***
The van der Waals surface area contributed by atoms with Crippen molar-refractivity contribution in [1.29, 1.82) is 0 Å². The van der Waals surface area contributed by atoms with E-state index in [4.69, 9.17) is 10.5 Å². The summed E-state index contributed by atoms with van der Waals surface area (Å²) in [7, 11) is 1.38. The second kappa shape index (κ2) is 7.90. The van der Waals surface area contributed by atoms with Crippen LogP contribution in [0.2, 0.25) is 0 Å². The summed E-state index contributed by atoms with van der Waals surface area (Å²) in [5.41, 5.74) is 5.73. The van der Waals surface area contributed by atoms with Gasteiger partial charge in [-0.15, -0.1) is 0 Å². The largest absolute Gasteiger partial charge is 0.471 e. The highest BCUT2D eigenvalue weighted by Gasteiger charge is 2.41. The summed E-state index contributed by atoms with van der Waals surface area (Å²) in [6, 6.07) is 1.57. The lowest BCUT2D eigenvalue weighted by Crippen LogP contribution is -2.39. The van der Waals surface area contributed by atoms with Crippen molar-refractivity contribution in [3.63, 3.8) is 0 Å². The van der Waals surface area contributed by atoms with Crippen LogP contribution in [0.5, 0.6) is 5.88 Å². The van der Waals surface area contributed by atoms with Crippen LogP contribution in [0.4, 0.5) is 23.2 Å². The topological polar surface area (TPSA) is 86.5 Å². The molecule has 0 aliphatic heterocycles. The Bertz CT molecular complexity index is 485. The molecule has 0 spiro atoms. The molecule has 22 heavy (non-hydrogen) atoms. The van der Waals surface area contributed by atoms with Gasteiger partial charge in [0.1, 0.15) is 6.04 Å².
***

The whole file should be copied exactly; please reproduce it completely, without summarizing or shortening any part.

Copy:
The van der Waals surface area contributed by atoms with Crippen molar-refractivity contribution in [1.29, 1.82) is 0 Å². The van der Waals surface area contributed by atoms with E-state index in [4.69, 9.17) is 10.5 Å². The summed E-state index contributed by atoms with van der Waals surface area (Å²) in [7, 11) is 1.38. The second kappa shape index (κ2) is 7.90. The van der Waals surface area contributed by atoms with Crippen LogP contribution in [0.2, 0.25) is 0 Å². The summed E-state index contributed by atoms with van der Waals surface area (Å²) in [5.41, 5.74) is 5.73. The van der Waals surface area contributed by atoms with Gasteiger partial charge in [-0.15, -0.1) is 0 Å². The largest absolute Gasteiger partial charge is 0.471 e. The highest BCUT2D eigenvalue weighted by Gasteiger charge is 2.41. The summed E-state index contributed by atoms with van der Waals surface area (Å²) in [6, 6.07) is 1.57. The lowest BCUT2D eigenvalue weighted by Crippen LogP contribution is -2.39. The van der Waals surface area contributed by atoms with Crippen molar-refractivity contribution in [3.63, 3.8) is 0 Å². The van der Waals surface area contributed by atoms with Crippen LogP contribution in [0.5, 0.6) is 5.88 Å². The van der Waals surface area contributed by atoms with Crippen LogP contribution in [0.4, 0.5) is 23.2 Å². The topological polar surface area (TPSA) is 86.5 Å². The molecule has 0 aliphatic heterocycles. The Bertz CT molecular complexity index is 485. The molecule has 0 spiro atoms. The molecule has 22 heavy (non-hydrogen) atoms. The van der Waals surface area contributed by atoms with Gasteiger partial charge in [0.1, 0.15) is 6.04 Å².